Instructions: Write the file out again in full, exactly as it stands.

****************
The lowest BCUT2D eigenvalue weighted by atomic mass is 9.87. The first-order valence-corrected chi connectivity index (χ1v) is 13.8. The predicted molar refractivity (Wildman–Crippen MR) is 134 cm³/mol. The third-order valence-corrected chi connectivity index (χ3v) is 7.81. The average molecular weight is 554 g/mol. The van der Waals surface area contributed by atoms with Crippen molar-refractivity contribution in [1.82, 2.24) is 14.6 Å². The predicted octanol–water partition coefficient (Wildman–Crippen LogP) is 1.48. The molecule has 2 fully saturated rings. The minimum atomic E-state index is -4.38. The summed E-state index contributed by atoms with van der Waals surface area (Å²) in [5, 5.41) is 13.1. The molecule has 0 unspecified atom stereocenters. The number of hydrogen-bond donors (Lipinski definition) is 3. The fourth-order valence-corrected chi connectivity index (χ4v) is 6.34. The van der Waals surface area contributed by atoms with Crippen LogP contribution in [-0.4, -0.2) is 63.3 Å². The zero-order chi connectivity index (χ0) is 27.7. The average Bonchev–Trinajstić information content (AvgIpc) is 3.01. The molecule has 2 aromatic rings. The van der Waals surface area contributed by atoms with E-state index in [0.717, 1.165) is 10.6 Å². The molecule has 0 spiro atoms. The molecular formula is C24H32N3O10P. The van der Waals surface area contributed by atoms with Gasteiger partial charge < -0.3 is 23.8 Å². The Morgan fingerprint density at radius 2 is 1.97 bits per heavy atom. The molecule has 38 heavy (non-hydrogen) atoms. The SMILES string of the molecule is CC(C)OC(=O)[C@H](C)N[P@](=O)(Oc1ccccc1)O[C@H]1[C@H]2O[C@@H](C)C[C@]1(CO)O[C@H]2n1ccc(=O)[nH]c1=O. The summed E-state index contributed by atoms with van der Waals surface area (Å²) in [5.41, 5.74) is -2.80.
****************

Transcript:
The lowest BCUT2D eigenvalue weighted by atomic mass is 9.87. The first-order valence-corrected chi connectivity index (χ1v) is 13.8. The predicted molar refractivity (Wildman–Crippen MR) is 134 cm³/mol. The third-order valence-corrected chi connectivity index (χ3v) is 7.81. The average molecular weight is 554 g/mol. The van der Waals surface area contributed by atoms with Crippen molar-refractivity contribution in [1.82, 2.24) is 14.6 Å². The predicted octanol–water partition coefficient (Wildman–Crippen LogP) is 1.48. The molecule has 2 fully saturated rings. The minimum atomic E-state index is -4.38. The summed E-state index contributed by atoms with van der Waals surface area (Å²) in [5, 5.41) is 13.1. The molecule has 0 unspecified atom stereocenters. The number of hydrogen-bond donors (Lipinski definition) is 3. The fourth-order valence-corrected chi connectivity index (χ4v) is 6.34. The van der Waals surface area contributed by atoms with Crippen LogP contribution in [-0.4, -0.2) is 63.3 Å². The zero-order chi connectivity index (χ0) is 27.7. The average Bonchev–Trinajstić information content (AvgIpc) is 3.01. The molecule has 2 aromatic rings. The van der Waals surface area contributed by atoms with E-state index in [0.717, 1.165) is 10.6 Å². The molecule has 0 spiro atoms. The molecular formula is C24H32N3O10P. The van der Waals surface area contributed by atoms with Gasteiger partial charge < -0.3 is 23.8 Å². The Morgan fingerprint density at radius 2 is 1.97 bits per heavy atom. The molecule has 38 heavy (non-hydrogen) atoms. The SMILES string of the molecule is CC(C)OC(=O)[C@H](C)N[P@](=O)(Oc1ccccc1)O[C@H]1[C@H]2O[C@@H](C)C[C@]1(CO)O[C@H]2n1ccc(=O)[nH]c1=O. The summed E-state index contributed by atoms with van der Waals surface area (Å²) in [5.41, 5.74) is -2.80.